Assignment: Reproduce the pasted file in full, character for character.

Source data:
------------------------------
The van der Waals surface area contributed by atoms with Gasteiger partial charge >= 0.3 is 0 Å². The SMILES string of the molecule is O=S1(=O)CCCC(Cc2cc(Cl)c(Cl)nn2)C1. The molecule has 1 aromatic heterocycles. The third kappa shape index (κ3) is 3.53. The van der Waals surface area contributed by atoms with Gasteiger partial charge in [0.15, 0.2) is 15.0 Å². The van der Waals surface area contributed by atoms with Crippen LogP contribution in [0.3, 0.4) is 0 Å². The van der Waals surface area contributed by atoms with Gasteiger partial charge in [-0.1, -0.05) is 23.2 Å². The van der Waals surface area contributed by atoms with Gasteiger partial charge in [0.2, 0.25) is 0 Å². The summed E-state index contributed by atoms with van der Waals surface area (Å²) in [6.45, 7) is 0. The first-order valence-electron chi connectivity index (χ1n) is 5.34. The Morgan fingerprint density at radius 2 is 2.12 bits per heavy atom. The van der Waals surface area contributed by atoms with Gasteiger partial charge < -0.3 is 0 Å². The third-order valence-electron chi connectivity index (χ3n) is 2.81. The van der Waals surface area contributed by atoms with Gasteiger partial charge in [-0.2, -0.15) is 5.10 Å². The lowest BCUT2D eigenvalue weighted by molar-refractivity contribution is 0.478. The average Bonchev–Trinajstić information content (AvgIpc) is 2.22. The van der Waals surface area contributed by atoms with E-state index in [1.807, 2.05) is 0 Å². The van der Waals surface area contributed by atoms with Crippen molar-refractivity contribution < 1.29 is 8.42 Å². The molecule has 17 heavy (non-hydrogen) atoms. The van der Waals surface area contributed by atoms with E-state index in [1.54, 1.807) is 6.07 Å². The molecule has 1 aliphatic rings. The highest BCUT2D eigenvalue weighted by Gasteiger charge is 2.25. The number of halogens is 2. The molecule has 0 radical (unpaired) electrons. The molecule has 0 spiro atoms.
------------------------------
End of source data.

The van der Waals surface area contributed by atoms with Gasteiger partial charge >= 0.3 is 0 Å². The SMILES string of the molecule is O=S1(=O)CCCC(Cc2cc(Cl)c(Cl)nn2)C1. The molecule has 1 aromatic heterocycles. The third kappa shape index (κ3) is 3.53. The van der Waals surface area contributed by atoms with Gasteiger partial charge in [0.15, 0.2) is 15.0 Å². The van der Waals surface area contributed by atoms with Crippen LogP contribution in [0.3, 0.4) is 0 Å². The van der Waals surface area contributed by atoms with Gasteiger partial charge in [-0.1, -0.05) is 23.2 Å². The van der Waals surface area contributed by atoms with Gasteiger partial charge in [0.2, 0.25) is 0 Å². The summed E-state index contributed by atoms with van der Waals surface area (Å²) in [6.45, 7) is 0. The first-order valence-electron chi connectivity index (χ1n) is 5.34. The Morgan fingerprint density at radius 2 is 2.12 bits per heavy atom. The van der Waals surface area contributed by atoms with Gasteiger partial charge < -0.3 is 0 Å². The third-order valence-electron chi connectivity index (χ3n) is 2.81. The van der Waals surface area contributed by atoms with Gasteiger partial charge in [-0.2, -0.15) is 5.10 Å². The lowest BCUT2D eigenvalue weighted by molar-refractivity contribution is 0.478. The average Bonchev–Trinajstić information content (AvgIpc) is 2.22. The van der Waals surface area contributed by atoms with E-state index in [1.807, 2.05) is 0 Å². The van der Waals surface area contributed by atoms with Crippen molar-refractivity contribution < 1.29 is 8.42 Å². The molecule has 17 heavy (non-hydrogen) atoms. The van der Waals surface area contributed by atoms with E-state index in [1.54, 1.807) is 6.07 Å². The molecule has 1 aliphatic rings. The highest BCUT2D eigenvalue weighted by Gasteiger charge is 2.25. The number of halogens is 2. The molecule has 0 radical (unpaired) electrons. The molecule has 0 spiro atoms.